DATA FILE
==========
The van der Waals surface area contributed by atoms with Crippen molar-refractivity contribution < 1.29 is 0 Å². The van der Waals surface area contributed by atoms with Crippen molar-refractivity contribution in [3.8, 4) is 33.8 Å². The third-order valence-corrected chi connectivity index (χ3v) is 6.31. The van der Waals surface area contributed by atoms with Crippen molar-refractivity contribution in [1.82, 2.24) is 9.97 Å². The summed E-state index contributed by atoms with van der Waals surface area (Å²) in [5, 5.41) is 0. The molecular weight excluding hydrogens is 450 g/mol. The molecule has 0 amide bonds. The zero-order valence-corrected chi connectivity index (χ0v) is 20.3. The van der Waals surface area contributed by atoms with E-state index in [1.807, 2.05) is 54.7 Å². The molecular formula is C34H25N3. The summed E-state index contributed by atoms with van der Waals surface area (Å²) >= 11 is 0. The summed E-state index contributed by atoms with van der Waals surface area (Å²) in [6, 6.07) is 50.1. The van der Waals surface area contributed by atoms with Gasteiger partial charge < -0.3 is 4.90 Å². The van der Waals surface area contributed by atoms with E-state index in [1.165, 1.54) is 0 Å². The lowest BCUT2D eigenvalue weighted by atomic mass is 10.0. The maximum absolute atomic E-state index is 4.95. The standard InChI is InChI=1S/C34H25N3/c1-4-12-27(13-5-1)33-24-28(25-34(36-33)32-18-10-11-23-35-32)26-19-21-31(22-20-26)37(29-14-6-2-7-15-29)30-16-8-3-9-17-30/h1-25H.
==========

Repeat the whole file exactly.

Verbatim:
The van der Waals surface area contributed by atoms with Crippen molar-refractivity contribution < 1.29 is 0 Å². The van der Waals surface area contributed by atoms with Crippen molar-refractivity contribution in [3.8, 4) is 33.8 Å². The third-order valence-corrected chi connectivity index (χ3v) is 6.31. The van der Waals surface area contributed by atoms with Crippen molar-refractivity contribution in [1.82, 2.24) is 9.97 Å². The summed E-state index contributed by atoms with van der Waals surface area (Å²) in [5, 5.41) is 0. The molecular weight excluding hydrogens is 450 g/mol. The molecule has 0 amide bonds. The zero-order valence-corrected chi connectivity index (χ0v) is 20.3. The van der Waals surface area contributed by atoms with E-state index in [1.807, 2.05) is 54.7 Å². The molecular formula is C34H25N3. The summed E-state index contributed by atoms with van der Waals surface area (Å²) >= 11 is 0. The summed E-state index contributed by atoms with van der Waals surface area (Å²) in [6, 6.07) is 50.1. The van der Waals surface area contributed by atoms with Gasteiger partial charge < -0.3 is 4.90 Å². The van der Waals surface area contributed by atoms with E-state index in [1.165, 1.54) is 0 Å². The lowest BCUT2D eigenvalue weighted by atomic mass is 10.0. The maximum absolute atomic E-state index is 4.95. The standard InChI is InChI=1S/C34H25N3/c1-4-12-27(13-5-1)33-24-28(25-34(36-33)32-18-10-11-23-35-32)26-19-21-31(22-20-26)37(29-14-6-2-7-15-29)30-16-8-3-9-17-30/h1-25H.